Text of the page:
Six-years ago I held my inaugural season as a youth sports business owner. Toward the end of my first opening day, a parent came up to me and had multiple complaints. This loud and angry parent continued to yell that the teams were uneven, and what I preached about sportsmanship clearly wasn’t being executed. I went home that night thinking, “what have I gotten myself into?” Six-years later, you can find that dad on the sidelines, watching his two kids in my leagues, and working for us on the weekends.
If you are going to run a youth sports business, you need to add a thick layer to your skin. Parents will provide feedback on the good, and more on the not so good. Sometimes it will be shrill, and sometimes it will be loud. A child’s participation in outside activities is an emotional thing. You must cut through the emotion, get to the core issue, AND welcome feedback. You want that criticism, and you’ll want to listen. Remember that all consumers provide feedback because they care.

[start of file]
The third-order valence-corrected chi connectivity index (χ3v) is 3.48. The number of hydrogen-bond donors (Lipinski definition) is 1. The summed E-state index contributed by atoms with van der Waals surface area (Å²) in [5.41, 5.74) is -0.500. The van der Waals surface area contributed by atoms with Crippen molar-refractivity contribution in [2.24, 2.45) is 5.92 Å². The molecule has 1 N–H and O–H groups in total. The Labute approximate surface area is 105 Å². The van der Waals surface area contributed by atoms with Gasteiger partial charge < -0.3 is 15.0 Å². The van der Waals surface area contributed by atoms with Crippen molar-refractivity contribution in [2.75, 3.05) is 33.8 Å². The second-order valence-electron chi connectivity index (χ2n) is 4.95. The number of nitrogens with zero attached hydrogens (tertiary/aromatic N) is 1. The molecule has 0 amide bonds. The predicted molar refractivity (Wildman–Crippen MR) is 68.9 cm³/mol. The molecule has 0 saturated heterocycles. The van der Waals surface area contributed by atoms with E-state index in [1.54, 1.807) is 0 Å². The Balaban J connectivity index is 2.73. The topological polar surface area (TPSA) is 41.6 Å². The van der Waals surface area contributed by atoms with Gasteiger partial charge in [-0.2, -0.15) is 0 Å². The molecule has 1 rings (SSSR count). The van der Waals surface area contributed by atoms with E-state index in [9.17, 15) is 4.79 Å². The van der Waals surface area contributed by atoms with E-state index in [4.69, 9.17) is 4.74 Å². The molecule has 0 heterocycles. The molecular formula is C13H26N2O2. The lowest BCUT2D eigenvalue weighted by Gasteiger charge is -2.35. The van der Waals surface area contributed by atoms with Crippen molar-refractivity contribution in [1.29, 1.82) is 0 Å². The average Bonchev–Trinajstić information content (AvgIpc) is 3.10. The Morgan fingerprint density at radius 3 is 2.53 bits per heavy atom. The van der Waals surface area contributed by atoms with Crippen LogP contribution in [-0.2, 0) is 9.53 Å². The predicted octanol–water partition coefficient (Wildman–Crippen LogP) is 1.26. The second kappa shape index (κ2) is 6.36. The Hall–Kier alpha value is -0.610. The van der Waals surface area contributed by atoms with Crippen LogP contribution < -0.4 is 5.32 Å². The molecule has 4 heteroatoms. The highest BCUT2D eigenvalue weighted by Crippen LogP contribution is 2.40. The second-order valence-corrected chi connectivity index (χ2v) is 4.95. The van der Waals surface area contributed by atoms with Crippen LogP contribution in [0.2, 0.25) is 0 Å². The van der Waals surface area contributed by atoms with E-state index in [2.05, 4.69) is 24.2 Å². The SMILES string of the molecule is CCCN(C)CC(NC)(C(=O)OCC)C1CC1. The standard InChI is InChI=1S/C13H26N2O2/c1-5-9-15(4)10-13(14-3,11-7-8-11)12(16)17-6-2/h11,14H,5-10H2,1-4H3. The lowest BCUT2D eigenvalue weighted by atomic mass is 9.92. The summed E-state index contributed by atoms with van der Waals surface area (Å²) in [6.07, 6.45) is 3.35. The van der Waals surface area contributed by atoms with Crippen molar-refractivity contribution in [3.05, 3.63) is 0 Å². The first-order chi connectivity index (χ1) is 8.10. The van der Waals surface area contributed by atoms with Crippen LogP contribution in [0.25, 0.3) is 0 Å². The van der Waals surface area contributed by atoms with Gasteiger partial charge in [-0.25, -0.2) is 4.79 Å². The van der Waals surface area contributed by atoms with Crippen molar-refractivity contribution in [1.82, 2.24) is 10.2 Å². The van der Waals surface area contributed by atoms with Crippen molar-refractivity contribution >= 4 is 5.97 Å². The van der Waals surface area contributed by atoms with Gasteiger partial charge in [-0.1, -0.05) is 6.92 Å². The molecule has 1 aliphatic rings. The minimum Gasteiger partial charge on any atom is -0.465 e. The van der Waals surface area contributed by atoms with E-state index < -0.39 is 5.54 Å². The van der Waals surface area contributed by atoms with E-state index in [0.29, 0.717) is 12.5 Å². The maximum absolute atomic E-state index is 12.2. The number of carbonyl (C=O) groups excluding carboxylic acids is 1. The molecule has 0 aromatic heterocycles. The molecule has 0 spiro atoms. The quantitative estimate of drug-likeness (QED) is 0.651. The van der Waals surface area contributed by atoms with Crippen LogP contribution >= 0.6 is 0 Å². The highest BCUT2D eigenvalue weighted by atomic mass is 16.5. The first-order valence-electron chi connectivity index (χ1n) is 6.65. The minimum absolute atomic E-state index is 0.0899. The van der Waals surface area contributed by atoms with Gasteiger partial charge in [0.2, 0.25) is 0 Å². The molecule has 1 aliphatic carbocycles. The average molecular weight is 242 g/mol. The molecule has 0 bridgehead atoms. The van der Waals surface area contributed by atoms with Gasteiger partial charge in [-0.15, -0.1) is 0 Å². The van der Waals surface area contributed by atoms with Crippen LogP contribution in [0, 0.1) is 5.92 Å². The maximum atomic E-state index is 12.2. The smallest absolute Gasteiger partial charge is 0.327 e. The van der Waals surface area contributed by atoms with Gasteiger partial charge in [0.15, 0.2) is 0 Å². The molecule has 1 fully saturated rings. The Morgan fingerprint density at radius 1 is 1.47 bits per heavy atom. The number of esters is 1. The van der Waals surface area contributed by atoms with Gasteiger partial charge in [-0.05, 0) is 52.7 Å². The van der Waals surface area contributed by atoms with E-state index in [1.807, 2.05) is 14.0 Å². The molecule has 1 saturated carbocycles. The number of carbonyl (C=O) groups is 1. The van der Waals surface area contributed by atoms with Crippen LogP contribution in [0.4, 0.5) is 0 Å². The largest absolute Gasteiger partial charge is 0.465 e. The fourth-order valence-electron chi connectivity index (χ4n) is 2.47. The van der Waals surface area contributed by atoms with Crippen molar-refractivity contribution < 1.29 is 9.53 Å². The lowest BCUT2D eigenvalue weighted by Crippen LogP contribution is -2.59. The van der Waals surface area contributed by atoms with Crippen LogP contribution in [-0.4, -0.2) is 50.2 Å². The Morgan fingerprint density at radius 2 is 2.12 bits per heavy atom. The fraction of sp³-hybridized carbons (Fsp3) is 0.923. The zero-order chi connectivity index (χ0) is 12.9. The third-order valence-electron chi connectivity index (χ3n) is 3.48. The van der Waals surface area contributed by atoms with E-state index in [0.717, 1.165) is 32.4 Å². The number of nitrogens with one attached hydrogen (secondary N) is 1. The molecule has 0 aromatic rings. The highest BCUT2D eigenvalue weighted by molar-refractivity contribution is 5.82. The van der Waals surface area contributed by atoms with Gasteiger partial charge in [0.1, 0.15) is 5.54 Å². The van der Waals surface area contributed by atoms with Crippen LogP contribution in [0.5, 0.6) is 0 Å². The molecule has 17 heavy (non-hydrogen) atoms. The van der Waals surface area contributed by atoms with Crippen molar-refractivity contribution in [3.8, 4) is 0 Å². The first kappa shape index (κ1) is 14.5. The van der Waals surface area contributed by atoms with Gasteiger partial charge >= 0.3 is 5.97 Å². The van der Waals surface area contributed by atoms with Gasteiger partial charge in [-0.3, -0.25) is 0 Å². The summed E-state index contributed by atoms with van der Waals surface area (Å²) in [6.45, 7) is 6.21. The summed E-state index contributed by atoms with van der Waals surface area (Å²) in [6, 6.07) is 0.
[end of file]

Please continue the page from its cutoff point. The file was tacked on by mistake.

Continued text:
We make it a point to cut out all negativity at our league games. That means the parents cannot yell at officials, other kids, or coaches. We find positivity is the best motivator for kids. But that doesn’t prevent parents from yelling at me. So, I learned to toughen up, not take it personally, and to listen well. If you want to be successful, you have to. Every time someone complains, there is an opportunity there to help that parent, that child, and possibly my league.
I found a great post on dealing with parents at Basketball Coach Hub. It is from a coach’s perspective, but is applicable to league administrators/owners as well.
Are you going to get some lunatics that you cannot please? Absolutely. Just remember that they are the extreme case, and learn how to discern a nut from a concerned parent.
If you can’t handle the truth and receive it with the right mindset, then don’t get involved in a youth sports business.